The increasing digitisation of society means that, for most us, our identities are also becoming more digitised. Any personal data that exists online and can be traced back to you contributes to your “digital identity.” Everything from your social media profile to your online banking account contributes pieces of your digital identity.
Although the concept of digital identities is not new, it is becoming a growing source of concern in discussions around data privacy, and rightly so. Online, your personal data can be exploited by cyber criminals, big tech firms, and even the government. This vulnerability is the direct result of a larger issue: we don’t have control or ownership over our digital identities.
With our lives becoming more digitised, the question arises: is it possible to take back control of our data and our digital identities?
One potential solution may lie within the evolving concept of self-sovereign identity (SSI). SSI is a digital concept whereby an individual has ultimate control over his or her identity and is the final arbiter of who can access and use this data. The realisation of SSI has become possible in recent years thanks to advances in cryptography.
Since there is no universally accepted definition of SSI, various approaches to implementing a real-world SSI model have developed. One prominent approach depends on decentralised identifiers (DID), verifiable claims (VC) and other related standards from the World Wide Web Consortium (W3C), the internet standards organisation behind ubiquitous internet protocols like HTML and HTTPS.
First, users (aka owners, DID subjects) would need an identity wallet app on their smartphone or other device. This identity wallet is where an owner’s personal data is stored.
To get started, the wallet app would need to generate a public/private keypair without any third party participation. This keypair is used to represent a unique identifier number. With this identification number, owners would be able to make claims about their identity (e.g. “my name is Kiara and I am a US citizen”) and request digitally signed verifications of these claims from trusted issuing authorities (aka issuers or endorsers). A group of verified claims that are combined into a single document, such as a driver’s license, is known as a credential.
When the issuer signs a claim with their private key, a DID is created and stored in a form of verifiable data registry, such as a publicly available decentralised database or distributed ledger.
DIDs and and the presentation of VCs are under the complete control of the owner. This means that owners can decide which specific pieces of personal data they want to share with third parties.
When an owner wants or needs to share certain VCs—such as one’s citizenship as part of a visa application, for example—they would send a cryptographically secure proof to the intended party for verification. This proof is based on the cryptographic link between the VC, the owner, and the issuer.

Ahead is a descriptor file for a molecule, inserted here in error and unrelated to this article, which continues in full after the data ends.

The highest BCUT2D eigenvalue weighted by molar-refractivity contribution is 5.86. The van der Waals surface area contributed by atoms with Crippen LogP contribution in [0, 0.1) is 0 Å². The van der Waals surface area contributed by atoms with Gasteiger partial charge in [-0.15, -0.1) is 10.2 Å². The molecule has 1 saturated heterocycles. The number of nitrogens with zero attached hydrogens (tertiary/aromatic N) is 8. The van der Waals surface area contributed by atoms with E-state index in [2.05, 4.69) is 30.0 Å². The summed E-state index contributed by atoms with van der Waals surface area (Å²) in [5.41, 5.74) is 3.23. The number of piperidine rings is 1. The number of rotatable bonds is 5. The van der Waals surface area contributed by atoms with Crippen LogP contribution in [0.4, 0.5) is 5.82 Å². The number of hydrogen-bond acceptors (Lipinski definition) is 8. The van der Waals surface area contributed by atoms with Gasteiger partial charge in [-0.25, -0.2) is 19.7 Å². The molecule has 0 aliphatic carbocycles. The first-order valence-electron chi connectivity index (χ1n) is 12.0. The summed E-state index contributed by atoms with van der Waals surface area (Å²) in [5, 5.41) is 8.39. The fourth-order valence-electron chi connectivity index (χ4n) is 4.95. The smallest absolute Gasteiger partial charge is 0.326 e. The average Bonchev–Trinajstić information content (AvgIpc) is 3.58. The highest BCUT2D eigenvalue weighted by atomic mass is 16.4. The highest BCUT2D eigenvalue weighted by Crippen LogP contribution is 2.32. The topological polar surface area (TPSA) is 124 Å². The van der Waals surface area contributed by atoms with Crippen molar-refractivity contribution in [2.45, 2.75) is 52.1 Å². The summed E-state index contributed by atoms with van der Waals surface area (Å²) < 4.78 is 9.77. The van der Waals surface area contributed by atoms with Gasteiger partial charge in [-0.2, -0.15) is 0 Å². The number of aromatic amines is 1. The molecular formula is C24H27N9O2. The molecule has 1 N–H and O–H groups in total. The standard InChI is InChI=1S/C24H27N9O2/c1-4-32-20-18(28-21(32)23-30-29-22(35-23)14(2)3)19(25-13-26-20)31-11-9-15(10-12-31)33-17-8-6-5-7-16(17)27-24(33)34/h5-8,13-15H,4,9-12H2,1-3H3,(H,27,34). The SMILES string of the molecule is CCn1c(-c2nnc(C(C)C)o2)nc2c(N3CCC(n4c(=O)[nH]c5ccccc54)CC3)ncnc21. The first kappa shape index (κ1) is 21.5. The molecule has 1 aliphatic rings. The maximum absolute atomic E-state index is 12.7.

The verifying entity (aka verifier) would then verify the signatures of the proof. Digital signature verification is the part of the process enabled by public or private blockchain networks/DLTs.
There are seemingly endless use cases for a fully-realised SSI model. For example, SSI would streamline a number of current bureaucratic processes that require a string of manual, face-to-face, and paper processes associated with gathering and checking relevant identifying information, form-filling, query handling, and record keeping (think applying for a loan, or an immigration visa, or even a university program). You can then start to imagine how SSI would change the face of accessing a nearly endless range of goods and services.
The potential social impact of a well-developed SSI system is promising, though we must note that there are several key challenges to widespread SSI adoption:
We are likely years away from witnessing the full potential SSI use cases. However, as early SSI use cases develop and legal and political institutions evolve, the reality of impactful, integrated SSI systems becomes more tangible. One potential use case that could bring us closer to an SSI reality would be the need to digitally prove up-to-date vaccinations in a privacy-preserving way, in order to return to work, travel, etc.
Though we are still theorising what a future with SSI may look like, the SSI paradigm is one worth actively pursuing. Why? Because identity is at the core of establishing and building trust in a world characterised by remote interactions and faceless, digital transactions. Moreover, a working SSI model empowers the individual, putting each person in charge of their identity-related transactions, and personal information without having to rely on traditional, centralized authorities.
iov42 has always understood this connection between identity and trust, which is why we have spent the last 4 years architecting our identity-centric DLT platform. Identities are at the core of every use case we consider because we are determined to help create a digital society made up of interconnected groups that can fully trust one another.